Meningitis

Meninges, or protective membranes covering the brain and spinal cord, that can become inflamed due to meningitis.

Meningitis is an infection of the tissues and fluid around the brain. It can be caused by a bacteria, virus or fungus and can be life threatening.

common questions

What are the symptoms of meningitis?

Babies with meningitis may initially “just not act right” exhibiting symptoms that may be subtle like poor feeding and increased sleepiness or irritability. Babies may develop fever, or become cold. They may look clammy, pale, and produce less wet diapers. Eventually babies may become unresponsive, have seizures and stop breathing.

How is meningitis diagnosed?

In addition to an ill appearing infant, and often blood tests that suggest possible infection, meningitis is diagnosed with a lumbar puncture. A lumbar puncture is a sterile procedure where a needle is placed into the middle of the back, below the spinal cord, and a sample of fluid that surrounds the spine and brain (called cerebrospinal fluid) is tested for infection. The fluid will be tested to see what types of cells are in it. If there is a lot of white blood cells, then an infection is likely. It will also be cultured to see if anything is growing in it. The culture takes up to five days to turn positive but typically becomes positive within 48 hours if there is an infection. A few viruses can also be tested for separately on the CSF and typically takes a couple of days for results to return.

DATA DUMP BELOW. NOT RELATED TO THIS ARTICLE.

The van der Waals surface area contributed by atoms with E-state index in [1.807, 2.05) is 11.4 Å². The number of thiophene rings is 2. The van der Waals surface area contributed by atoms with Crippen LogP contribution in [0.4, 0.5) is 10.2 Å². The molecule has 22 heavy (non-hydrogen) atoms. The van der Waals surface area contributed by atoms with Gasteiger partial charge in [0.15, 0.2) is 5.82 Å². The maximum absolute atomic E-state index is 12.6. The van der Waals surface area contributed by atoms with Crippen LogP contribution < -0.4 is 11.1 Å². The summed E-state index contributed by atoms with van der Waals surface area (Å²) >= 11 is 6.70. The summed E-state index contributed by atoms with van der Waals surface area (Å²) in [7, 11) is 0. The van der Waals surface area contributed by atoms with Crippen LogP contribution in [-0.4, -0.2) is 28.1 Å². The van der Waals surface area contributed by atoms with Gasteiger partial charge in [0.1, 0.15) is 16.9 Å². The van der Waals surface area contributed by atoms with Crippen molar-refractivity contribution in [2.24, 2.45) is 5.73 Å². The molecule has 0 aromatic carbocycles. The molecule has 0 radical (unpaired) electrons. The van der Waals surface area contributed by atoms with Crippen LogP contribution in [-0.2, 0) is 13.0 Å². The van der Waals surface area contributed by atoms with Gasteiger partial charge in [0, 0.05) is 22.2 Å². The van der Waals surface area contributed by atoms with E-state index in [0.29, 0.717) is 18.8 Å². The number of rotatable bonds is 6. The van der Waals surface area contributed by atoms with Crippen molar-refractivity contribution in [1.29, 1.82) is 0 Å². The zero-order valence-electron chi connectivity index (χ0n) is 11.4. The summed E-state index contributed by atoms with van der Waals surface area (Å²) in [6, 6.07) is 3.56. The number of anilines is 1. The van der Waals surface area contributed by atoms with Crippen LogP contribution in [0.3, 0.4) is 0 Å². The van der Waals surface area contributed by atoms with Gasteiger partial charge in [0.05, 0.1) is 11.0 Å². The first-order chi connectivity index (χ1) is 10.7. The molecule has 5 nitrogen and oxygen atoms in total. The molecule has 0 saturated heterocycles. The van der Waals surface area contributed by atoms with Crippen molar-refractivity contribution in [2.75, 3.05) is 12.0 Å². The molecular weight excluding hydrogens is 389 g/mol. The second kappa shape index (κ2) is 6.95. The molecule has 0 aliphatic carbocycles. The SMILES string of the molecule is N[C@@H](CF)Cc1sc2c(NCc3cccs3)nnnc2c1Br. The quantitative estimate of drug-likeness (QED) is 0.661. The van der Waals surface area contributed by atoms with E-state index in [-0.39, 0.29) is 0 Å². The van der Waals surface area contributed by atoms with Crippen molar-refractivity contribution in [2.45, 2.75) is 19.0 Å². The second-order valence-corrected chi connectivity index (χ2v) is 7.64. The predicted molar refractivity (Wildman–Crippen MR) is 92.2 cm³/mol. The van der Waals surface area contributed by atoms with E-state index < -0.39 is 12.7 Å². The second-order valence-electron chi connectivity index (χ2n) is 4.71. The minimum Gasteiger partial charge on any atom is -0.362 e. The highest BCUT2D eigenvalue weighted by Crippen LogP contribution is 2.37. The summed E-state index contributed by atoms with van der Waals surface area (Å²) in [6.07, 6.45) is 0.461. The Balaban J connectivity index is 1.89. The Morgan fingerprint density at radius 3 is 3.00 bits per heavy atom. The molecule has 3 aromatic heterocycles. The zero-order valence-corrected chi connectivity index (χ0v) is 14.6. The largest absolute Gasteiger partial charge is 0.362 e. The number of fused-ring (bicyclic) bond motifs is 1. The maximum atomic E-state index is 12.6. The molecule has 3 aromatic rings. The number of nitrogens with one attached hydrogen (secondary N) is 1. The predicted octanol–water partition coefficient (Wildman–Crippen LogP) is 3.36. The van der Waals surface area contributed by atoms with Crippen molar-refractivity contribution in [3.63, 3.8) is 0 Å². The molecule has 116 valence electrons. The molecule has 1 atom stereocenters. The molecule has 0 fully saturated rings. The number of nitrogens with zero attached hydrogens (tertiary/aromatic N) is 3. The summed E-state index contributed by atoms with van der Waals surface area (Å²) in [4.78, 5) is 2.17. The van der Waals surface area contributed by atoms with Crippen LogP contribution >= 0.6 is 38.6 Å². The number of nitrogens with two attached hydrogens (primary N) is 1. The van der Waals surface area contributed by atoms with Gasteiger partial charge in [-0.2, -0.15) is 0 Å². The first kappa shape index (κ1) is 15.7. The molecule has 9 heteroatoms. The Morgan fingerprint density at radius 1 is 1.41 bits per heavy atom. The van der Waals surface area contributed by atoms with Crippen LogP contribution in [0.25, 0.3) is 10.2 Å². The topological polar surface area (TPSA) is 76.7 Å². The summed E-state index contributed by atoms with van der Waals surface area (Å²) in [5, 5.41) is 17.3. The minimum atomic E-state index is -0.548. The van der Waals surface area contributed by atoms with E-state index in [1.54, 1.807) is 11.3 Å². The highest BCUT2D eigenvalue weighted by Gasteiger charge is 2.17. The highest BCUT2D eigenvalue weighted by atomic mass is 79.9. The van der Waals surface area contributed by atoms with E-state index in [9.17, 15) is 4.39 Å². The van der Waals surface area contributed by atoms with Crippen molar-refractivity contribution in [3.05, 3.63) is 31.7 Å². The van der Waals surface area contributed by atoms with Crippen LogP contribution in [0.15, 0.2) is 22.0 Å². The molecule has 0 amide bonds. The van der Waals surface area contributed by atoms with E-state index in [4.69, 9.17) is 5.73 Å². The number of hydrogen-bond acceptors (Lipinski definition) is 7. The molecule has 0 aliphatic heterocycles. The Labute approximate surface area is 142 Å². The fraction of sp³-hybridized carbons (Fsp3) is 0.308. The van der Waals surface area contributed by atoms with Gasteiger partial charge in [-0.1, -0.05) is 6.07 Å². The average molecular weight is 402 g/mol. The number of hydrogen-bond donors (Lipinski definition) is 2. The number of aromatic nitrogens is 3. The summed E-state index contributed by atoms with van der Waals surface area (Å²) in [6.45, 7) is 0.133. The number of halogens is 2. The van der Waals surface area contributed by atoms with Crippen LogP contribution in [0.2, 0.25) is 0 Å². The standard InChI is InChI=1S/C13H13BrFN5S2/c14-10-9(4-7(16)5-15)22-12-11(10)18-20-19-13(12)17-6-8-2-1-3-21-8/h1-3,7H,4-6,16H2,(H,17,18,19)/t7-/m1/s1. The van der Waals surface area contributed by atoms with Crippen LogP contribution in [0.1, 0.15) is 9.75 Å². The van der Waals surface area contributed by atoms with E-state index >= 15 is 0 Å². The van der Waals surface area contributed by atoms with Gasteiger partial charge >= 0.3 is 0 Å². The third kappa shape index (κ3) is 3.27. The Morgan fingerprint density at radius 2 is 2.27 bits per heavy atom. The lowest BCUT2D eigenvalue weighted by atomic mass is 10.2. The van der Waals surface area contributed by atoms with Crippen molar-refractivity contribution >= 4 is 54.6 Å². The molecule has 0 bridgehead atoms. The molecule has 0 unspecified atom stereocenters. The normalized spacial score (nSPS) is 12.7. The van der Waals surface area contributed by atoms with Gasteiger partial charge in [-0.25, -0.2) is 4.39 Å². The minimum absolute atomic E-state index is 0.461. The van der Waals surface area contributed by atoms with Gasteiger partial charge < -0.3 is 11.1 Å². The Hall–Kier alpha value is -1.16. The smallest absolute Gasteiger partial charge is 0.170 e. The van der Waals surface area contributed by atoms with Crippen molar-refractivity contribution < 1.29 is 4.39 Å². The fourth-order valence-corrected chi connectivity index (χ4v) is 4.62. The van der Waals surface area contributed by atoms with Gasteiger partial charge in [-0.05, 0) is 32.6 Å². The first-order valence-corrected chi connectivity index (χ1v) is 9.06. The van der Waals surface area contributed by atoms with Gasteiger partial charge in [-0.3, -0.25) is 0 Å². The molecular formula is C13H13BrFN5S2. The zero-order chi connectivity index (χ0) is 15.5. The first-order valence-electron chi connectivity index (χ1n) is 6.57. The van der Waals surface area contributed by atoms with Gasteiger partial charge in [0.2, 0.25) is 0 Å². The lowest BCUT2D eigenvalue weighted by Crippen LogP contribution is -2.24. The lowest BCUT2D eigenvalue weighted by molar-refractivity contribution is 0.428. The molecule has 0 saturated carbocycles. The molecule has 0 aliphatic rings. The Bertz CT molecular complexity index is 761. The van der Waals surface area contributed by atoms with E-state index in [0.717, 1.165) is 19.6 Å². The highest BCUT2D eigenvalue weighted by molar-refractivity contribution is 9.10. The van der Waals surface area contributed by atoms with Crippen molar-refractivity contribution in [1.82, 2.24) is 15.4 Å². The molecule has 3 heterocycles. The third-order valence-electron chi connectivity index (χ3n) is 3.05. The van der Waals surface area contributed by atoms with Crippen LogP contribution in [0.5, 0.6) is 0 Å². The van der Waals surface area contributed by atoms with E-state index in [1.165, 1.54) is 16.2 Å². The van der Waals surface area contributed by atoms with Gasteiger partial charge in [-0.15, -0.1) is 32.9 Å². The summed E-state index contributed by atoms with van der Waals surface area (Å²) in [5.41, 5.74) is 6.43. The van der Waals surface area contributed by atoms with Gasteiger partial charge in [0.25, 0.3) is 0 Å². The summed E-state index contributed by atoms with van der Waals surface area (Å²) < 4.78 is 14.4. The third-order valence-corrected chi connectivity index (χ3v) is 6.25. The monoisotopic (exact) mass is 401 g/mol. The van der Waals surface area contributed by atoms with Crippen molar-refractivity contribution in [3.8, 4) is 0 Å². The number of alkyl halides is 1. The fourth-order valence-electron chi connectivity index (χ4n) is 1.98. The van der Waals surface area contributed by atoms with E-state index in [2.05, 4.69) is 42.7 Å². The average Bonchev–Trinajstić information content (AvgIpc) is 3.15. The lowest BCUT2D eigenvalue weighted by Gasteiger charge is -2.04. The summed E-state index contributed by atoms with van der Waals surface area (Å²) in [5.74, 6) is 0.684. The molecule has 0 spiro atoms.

What if my baby has meningitis?

Viral meningitis is treated by simply supporting your baby’s needs until their body clears the infection, and typically has a better recovery than fungal or bacterial meningitis. A fungal or bacterial infection requires a long course of intravenous (IV) antifungal or antibiotic therapy through a “central line” (which is a long IV catheter placed with it’s end in a large vein in the body). A repeat lumbar puncture may be needed to prove that the infection is gone and head imaging (like a MRI) may also be needed. Such an infection is very serious and can result in sever disabilities and even death.

A neonatologist is available 24/7 for referral and case consultation

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